Identification of periostin as an overexpressed gene in a highly invasive HNSCC cell line. We previously established a HNSCC cell line, MSCC-1, from lymph node metastasis ( 10). Moreover, we isolated a highly invasive clone, MSCC-Inv1, from MSCC-1 cells by using an in vitro invasion assay device ( 5). In the present study, we compared the transcriptional profile of parent cells (MSCC-1) and a highly invasive clone (MSCC-Inv1) by microarray analysis in order to identify genes that differ in their expression ( Fig. 1A ). Several genes were selectively overexpressed in the highly invasive clone ( Fig. 1A; Supplemental Data 1). Among these genes, the most overexpressed gene was periostin. The finding of higher expression of periostin in the highly invasive clone than the parent cells was confirmed by RT-PCR and immunoblotting ( Fig. 1B and C). For immunoblotting, we generated a polyclonal periostin antibody. Moreover, MSCC-Inv1 cells secreted significant amounts of periostin in the medium compared with MSCC-1 cells ( Fig. 1D). In the present study, periostin was chosen to investigate its ability to promote the invasion of HNSCC.
Overexpression of periostin promotes invasion of HNSCC cells in vitro. To show the involvement of periostin in the invasion of HNSCC, we generated the periostin-overexpressing cells. At first, we examined the periostin mRNA in five HNSCC cell lines. Among the five cell lines, only MSCC-1 and MSCC-Inv1 cells highly expressed periostin ( Fig. 2A ). Then, we transfected periostin into HSC2 and HSC3 cells with slight expression of periostin mRNA and obtained stable clones expressing periostin ( Fig. 2B). Although periostin overexpression did not promote cell proliferation, it dramatically enhanced the invasiveness of both HSC2 and HSC3 cells ( Fig. 2C). Invasiveness was well correlated with ectopic expression levels of periostin ( Fig. 2C). To confirm the correlation between periostin and invasion, we reduced the expression of periostin by siRNA treatment in MSCC-Inv1 cells ( Fig. 2D). Periostin siRNA treatment remarkably inhibited the invasion. Overall, these results indicate that periostin plays an important role in the invasion of HNSCC.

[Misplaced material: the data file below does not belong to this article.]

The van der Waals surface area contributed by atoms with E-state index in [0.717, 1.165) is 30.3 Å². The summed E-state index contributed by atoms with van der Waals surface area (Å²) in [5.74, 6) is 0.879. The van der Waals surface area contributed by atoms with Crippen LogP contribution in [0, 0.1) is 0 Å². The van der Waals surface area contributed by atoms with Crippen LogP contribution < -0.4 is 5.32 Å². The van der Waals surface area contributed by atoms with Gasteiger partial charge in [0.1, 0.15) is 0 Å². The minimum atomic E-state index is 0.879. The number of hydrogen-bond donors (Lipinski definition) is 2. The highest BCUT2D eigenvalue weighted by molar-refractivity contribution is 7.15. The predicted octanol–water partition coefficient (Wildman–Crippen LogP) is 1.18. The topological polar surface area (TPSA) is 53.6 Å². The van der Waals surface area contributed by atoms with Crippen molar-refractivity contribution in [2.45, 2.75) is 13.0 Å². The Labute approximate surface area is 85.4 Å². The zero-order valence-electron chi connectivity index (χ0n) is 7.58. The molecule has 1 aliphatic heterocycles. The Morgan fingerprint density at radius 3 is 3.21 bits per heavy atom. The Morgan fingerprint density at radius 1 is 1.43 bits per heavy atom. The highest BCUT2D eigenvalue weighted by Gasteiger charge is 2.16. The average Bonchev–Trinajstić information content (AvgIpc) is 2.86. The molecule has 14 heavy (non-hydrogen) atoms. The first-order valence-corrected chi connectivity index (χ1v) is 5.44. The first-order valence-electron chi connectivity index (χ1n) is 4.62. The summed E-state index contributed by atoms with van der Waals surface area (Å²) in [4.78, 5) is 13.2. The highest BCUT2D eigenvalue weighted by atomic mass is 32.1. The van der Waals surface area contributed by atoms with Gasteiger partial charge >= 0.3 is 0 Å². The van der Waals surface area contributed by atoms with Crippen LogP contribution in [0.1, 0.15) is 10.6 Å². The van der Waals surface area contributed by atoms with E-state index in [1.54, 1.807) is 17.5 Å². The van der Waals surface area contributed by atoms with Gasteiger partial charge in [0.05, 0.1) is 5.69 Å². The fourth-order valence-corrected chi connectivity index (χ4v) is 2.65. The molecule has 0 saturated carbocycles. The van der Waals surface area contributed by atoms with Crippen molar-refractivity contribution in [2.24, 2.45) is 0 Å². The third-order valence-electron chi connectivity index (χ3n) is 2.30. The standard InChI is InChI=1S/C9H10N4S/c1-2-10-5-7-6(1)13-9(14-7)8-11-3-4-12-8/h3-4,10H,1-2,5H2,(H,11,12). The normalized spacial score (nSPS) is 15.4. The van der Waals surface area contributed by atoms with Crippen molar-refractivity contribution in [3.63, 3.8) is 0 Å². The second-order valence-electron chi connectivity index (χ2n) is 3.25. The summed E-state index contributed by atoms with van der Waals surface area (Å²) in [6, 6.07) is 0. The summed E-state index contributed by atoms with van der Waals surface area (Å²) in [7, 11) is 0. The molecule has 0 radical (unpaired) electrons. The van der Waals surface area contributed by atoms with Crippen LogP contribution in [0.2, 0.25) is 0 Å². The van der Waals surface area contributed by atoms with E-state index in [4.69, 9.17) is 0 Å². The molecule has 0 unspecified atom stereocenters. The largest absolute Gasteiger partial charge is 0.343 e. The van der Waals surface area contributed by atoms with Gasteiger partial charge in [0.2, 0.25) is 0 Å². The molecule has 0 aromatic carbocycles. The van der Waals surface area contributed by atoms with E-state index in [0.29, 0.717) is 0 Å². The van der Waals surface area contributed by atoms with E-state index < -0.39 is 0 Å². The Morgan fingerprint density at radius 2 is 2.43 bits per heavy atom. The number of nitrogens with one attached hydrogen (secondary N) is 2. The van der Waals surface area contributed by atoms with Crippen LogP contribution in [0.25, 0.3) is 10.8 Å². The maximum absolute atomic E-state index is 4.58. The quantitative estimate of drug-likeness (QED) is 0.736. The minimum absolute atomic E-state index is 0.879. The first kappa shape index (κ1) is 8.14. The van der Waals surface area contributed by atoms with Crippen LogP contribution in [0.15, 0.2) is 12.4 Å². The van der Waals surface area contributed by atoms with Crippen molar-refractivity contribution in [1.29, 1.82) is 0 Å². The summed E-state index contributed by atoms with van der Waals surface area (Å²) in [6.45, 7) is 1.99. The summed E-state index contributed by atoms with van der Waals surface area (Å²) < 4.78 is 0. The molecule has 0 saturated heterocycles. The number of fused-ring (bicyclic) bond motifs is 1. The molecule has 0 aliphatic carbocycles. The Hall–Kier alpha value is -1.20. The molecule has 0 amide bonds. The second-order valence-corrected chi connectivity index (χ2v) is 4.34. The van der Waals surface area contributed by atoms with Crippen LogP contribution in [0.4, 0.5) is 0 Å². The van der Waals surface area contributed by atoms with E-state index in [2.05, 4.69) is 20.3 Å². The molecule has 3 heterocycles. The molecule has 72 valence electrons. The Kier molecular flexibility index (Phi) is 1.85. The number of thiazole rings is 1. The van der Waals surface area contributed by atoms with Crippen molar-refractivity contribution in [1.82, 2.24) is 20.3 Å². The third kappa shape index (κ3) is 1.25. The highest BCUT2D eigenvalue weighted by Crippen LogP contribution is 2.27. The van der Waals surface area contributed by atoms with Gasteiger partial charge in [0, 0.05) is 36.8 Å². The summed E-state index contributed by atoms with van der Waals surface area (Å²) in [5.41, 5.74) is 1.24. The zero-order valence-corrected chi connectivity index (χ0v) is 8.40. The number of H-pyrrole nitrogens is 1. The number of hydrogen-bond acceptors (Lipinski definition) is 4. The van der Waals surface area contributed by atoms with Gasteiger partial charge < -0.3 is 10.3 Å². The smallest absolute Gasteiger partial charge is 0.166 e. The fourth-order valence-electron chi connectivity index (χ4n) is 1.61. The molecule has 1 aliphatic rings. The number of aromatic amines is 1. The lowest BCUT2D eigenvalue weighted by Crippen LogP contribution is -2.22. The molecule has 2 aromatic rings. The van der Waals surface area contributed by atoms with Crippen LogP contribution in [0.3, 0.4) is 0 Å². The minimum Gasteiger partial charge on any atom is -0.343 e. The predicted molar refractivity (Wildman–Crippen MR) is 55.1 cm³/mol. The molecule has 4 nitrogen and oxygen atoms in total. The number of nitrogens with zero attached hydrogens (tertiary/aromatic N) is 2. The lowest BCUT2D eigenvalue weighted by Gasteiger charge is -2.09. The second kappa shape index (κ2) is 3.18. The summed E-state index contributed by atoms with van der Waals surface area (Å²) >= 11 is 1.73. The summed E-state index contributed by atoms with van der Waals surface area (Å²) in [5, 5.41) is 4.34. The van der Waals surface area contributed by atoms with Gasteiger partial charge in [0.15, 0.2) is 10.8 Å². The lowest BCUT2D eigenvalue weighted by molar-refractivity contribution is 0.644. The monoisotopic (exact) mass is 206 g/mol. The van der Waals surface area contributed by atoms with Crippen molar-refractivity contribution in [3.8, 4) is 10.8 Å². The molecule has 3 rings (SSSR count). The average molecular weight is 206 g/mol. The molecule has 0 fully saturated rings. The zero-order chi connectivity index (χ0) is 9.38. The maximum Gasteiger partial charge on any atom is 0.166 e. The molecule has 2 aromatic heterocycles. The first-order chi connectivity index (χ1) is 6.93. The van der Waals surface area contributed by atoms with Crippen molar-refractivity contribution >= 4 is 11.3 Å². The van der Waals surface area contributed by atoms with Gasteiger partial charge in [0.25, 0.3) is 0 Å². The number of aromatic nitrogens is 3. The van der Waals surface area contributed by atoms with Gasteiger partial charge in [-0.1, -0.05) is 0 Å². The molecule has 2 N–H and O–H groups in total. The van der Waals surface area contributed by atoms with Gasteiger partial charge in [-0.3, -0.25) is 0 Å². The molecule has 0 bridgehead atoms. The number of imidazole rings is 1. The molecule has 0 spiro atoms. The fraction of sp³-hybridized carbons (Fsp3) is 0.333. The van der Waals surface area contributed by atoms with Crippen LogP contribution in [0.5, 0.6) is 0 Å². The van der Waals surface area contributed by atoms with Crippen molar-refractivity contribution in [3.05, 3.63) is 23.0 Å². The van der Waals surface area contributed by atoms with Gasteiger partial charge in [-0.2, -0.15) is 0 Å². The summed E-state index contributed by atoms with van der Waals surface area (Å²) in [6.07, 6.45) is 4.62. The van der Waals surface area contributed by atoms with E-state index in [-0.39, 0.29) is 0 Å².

Periostin enhanced anchorage-independent growth of HNSCC cells both in vitro and in vivo. Similar to periostin-transfected HSC2 cells, treatment with recombinant periostin protein also enhanced the invasiveness of HSC2 cells in a concentration-dependent manner ( Fig. 3A ). Periostin contains the four internal repeats of fasciclin I (FAS1) domain that represents an ancient cell adhesion domain common to plants and animals ( 13). In mammals, there are four proteins containing FAS1 domains, specifically, two secretory proteins, periostin and βig-h3, and two membrane proteins, FEEL-1 and FEEL-2. FAS1 of βig-h3 bears motifs interacting with integrins α3β1 and αvβ5 ( 14, 15), and mediates endothelial cell adhesion and migration via integrin αvβ3 ( 16). Similarly to βig-h3, recombinant periostin supports the adhesion of ovarian epithelial cells that could be inhibited by monoclonal antibodies against αvβ3 or αvβ5 integrin, but not by anti-β1 integrin antibody ( 17). We also found that treatment of specific anti-αvβ3 and anti-αvβ5 integrin antibodies inhibited the adhesion of HSC2 cells to the culture wells precoated with periostin, indicating that interference with the function of integrins has an effect on the ability of periostin to mediate the cell adhesion of HNSCC cells ( Fig. 3B).